Layout Lighting

Good lighting is a key to enjoying our hobby. We create scenes, add details, and expect crew members to read car numbers. Without decent lighting our efforts suffer. The El Paso layout room had a ceiling fan with five light fixtures as a central light source. This was augmented with a couple of clamp-type shop lamps on temporary poles for operating. The light was just above average. The new Tennessee hobby room has poor lighting in comparison. I’ve set out to improve the situation in this rental home. Click on any image here to review a larger size.

As this is a rental home, installing permanent fixtures is not possible. I have a number of clamp-type shop lamps and decided to try an old idea from years ago. Using dimensional wood, lighting poles were created with a cantilevered arm near the 8-foot ceiling to move the light source just beyond the layout edge.

Here’s the first implementation of the light standard. The pole is a 2×2 and the arm is a 1×2 with a quarter-inch plywood gusset. The pole is anchored to a layout leg using a couple of lumber scraps and screws.

The arm extends 30-inches from the pole with the clamp hanging near the end. A screw was added near the end of the arm as a safety. The lamp cord is wrapped around the arm to follow the pole to a light duty extension cord. This set up seemed to provide a large pool of light for the team yard.

We are never satisfied with a first result, right? The next light standard followed a similar construction. Another screw was added where the arm meets the pole to direct the lamp cord. Plastic cable ties were used to keep the cord along the arm piece, rather than wrapping it around. Another cable tie was added on the pole to keep the cord tight and out of the way. In this version, the lamp was clamped to the end of the arm and over the safety screw.

As each light pole was put into service, some freight models were positioned to set the light angle. The first few light standards were working well but the next one would be complicated by a 45 degree angled roof line over a portion of the layout.

There comes a time when we need to revisit our high school geometry class from years ago. Adding a couple of light poles required a bit more effort to fit the angled ceiling. I was lucky as the angle is very close to 45 degrees and a dormer accommodated one of the regular light fixtures.

I cut the 2×2 at a 45 degree angle and used a pair of gussets to secure the two pieces. The 1×2 arm had a 45 degree angle cut on one end and it was secured to the angled pole with a similar gusset. I was elated when this light pole fit perfectly into place. The yard needs two of these to provide adequate light.

LED lamps were used in these fixtures. Osram is the manufacturer and these are marketed under the Sylvania Ultra LED brand. They are rated at 5000 Kelvin with an 800 lumen output, which is a 60 watt equivalent, and a color rating index (CRI) of 83.

These aren’t a perfect lighting solution, but the Wheeling Freight Terminal is in a short term rental home and the improved lighting has already inspired me to get some things done. The next layout will have lighting issues tackled earlier for a permanent space.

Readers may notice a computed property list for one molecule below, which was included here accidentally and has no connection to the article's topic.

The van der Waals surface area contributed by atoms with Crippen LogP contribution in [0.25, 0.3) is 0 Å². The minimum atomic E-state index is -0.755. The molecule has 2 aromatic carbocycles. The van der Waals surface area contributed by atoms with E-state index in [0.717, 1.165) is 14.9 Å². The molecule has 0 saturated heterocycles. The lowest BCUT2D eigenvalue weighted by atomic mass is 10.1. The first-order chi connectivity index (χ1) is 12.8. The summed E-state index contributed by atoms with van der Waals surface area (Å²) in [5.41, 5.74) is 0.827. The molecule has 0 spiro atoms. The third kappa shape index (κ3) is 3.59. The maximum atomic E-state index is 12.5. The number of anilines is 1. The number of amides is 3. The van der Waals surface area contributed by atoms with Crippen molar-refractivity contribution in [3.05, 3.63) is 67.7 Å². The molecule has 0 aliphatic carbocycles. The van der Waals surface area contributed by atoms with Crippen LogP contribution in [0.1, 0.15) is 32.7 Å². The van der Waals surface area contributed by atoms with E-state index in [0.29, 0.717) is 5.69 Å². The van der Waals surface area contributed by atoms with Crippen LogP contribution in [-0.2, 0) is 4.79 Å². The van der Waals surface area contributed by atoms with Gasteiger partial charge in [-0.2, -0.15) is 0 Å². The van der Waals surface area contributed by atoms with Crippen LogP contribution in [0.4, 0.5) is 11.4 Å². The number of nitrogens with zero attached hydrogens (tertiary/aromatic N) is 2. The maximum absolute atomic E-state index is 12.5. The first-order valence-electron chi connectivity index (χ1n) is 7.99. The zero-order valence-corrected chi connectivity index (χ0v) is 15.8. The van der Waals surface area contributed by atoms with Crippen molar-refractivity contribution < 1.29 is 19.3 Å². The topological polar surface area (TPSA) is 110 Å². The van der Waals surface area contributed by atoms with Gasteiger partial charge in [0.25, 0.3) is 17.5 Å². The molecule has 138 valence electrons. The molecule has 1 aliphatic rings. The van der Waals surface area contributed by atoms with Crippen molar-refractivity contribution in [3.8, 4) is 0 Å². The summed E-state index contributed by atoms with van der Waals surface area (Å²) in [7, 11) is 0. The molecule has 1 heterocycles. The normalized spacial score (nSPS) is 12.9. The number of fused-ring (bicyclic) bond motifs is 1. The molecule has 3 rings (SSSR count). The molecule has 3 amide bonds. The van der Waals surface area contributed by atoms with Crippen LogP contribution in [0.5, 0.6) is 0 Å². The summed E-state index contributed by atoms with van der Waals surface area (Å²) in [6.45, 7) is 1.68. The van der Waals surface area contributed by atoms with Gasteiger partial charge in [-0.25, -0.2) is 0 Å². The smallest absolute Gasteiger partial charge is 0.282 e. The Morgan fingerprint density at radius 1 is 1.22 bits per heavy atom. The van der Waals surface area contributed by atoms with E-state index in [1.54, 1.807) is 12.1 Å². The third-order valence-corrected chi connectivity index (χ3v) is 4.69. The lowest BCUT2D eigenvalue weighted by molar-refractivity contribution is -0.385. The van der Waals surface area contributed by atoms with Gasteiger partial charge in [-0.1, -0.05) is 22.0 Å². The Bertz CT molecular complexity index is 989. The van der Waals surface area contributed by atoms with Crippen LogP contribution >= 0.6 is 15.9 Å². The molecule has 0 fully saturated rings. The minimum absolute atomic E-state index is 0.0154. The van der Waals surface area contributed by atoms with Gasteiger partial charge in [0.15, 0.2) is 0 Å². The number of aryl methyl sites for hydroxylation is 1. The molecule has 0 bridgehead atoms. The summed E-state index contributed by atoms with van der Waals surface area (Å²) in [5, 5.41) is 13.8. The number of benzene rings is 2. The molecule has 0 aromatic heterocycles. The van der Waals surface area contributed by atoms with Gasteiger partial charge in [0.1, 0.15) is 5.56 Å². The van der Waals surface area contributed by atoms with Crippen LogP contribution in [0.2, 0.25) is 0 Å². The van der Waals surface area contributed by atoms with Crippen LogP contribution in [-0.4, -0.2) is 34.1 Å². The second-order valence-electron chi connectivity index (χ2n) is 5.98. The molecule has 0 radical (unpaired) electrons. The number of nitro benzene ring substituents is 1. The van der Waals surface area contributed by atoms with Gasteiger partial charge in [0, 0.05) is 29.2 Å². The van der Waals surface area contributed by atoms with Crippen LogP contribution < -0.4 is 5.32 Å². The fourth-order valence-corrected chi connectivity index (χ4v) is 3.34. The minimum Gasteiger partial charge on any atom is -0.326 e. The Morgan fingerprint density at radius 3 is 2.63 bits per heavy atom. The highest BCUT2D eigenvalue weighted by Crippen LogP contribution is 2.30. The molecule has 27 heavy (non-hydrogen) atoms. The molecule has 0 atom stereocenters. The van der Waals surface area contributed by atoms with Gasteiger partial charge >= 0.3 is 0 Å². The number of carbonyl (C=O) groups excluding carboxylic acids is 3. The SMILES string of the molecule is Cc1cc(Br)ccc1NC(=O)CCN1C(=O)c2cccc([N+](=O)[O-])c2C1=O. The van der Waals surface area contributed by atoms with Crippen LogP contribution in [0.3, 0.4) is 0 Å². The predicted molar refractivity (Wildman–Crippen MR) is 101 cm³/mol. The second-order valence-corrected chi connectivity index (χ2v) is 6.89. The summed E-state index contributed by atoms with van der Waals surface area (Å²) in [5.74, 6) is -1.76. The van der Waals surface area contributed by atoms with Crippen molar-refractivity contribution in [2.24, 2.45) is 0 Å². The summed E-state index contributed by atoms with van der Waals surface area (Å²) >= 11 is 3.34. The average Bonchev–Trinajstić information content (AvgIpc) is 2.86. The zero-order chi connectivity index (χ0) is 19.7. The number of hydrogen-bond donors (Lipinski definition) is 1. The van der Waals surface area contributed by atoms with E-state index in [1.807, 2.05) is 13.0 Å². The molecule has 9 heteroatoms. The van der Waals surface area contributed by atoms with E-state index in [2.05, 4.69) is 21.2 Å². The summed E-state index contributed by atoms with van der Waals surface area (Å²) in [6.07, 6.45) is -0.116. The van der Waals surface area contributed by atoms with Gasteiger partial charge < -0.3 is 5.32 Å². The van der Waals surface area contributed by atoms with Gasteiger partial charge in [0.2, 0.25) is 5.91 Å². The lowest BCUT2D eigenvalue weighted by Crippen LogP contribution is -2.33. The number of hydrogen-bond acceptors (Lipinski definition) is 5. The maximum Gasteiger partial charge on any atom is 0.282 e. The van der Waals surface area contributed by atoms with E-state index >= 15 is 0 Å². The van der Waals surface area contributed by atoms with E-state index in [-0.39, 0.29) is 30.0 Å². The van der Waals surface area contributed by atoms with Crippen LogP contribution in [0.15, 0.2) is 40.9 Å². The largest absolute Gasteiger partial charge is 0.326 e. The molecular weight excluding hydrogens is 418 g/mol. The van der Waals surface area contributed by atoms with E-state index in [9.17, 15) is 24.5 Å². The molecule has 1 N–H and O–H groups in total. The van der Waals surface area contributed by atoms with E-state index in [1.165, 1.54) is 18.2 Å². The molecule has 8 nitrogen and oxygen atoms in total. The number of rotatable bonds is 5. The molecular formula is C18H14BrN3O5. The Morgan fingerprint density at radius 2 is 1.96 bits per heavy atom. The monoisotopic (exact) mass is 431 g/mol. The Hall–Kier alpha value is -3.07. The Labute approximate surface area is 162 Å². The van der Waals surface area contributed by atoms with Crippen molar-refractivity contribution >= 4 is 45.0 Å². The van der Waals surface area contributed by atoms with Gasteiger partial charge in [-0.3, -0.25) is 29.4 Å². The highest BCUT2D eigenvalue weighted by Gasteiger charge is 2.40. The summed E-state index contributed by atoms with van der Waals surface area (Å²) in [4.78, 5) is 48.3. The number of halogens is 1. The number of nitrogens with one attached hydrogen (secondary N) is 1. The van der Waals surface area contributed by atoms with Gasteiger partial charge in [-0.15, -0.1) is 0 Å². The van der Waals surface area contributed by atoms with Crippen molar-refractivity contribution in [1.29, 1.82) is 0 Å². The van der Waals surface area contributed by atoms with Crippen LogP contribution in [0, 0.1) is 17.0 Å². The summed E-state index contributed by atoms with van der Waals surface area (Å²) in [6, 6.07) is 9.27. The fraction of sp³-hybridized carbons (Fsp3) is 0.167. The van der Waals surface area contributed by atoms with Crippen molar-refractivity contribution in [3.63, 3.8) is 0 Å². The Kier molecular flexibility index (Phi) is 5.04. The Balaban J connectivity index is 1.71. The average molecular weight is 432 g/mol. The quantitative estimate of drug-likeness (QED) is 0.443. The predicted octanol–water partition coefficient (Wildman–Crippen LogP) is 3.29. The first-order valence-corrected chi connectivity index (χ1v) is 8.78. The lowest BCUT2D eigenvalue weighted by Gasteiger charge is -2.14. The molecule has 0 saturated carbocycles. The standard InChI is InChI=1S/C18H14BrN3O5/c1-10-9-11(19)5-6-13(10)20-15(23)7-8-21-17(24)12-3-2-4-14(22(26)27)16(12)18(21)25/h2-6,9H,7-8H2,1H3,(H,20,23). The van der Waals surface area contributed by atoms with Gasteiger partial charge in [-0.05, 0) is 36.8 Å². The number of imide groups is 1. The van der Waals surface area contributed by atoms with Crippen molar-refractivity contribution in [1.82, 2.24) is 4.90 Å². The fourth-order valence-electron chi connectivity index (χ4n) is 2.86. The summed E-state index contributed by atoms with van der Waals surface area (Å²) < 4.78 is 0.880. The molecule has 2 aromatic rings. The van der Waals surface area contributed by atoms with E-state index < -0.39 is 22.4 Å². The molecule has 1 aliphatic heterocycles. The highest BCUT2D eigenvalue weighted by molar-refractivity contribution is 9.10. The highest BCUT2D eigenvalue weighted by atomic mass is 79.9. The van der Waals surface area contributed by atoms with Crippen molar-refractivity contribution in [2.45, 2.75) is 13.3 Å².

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7 thoughts on “Layout Lighting”

  1. Another option I came across a couple of weeks ago are LED floor lamps that project upwards from the top of the lamp. This works best with a white ceiling but they provide a LOT of light. Much more than you would think from the size. And, of course, the lamps themselves are not hot to the touch. Not wildly expensive either. The model I saw was about $80 for one lamp (I know, way more than the fixtures you are using) but lit a (dark) office about 12 x 12 really well. Of course, floor space always being at a premium, this is not always the “right” solution.

    1. Those lights sound interesting, Joe. My floorspace is at a premium but these might be good for a future application. – Eric

  2. Looks like a good solution.

    i picked up 4′ long LED lights 4600K very light weight and can be daisy chained – work well for shelf layout lighting.

    1. Bill, I had nearly all of the shop lights and LED lamps on hand so the lumber was the expense. I do like how the LED strip and tube lighting is developing and this will get serious attention with the next layout project. Thanks! – Eric

  3. I found metal clips that allow you to attach track lighting rail directly to drop ceiling t-bar railing. With a live-end power feed the lighting can be plugged into a 110 outlet. Just make sure your ceiling is supported by heavy wire. The basic track lighting kits sold by Lowes allow you to adjust the angle for each light. LED bulbs are a must, especially if you’re putting the lights in the aisle space behind your head!

  4. Eric,

    Looks terrific! I am fortunate that our landlord lets us make holes in the walls and ceiling as needed, so the lighting solution I chose was to hang 4′ fluorescent shop lights from the ceiling. If it is alright, here’s the blog post where I described it a few weeks ago:

    Not the most attractive feature for a living room, but it works and makes a huge difference. As you point out, good lighting can be highly motivating.


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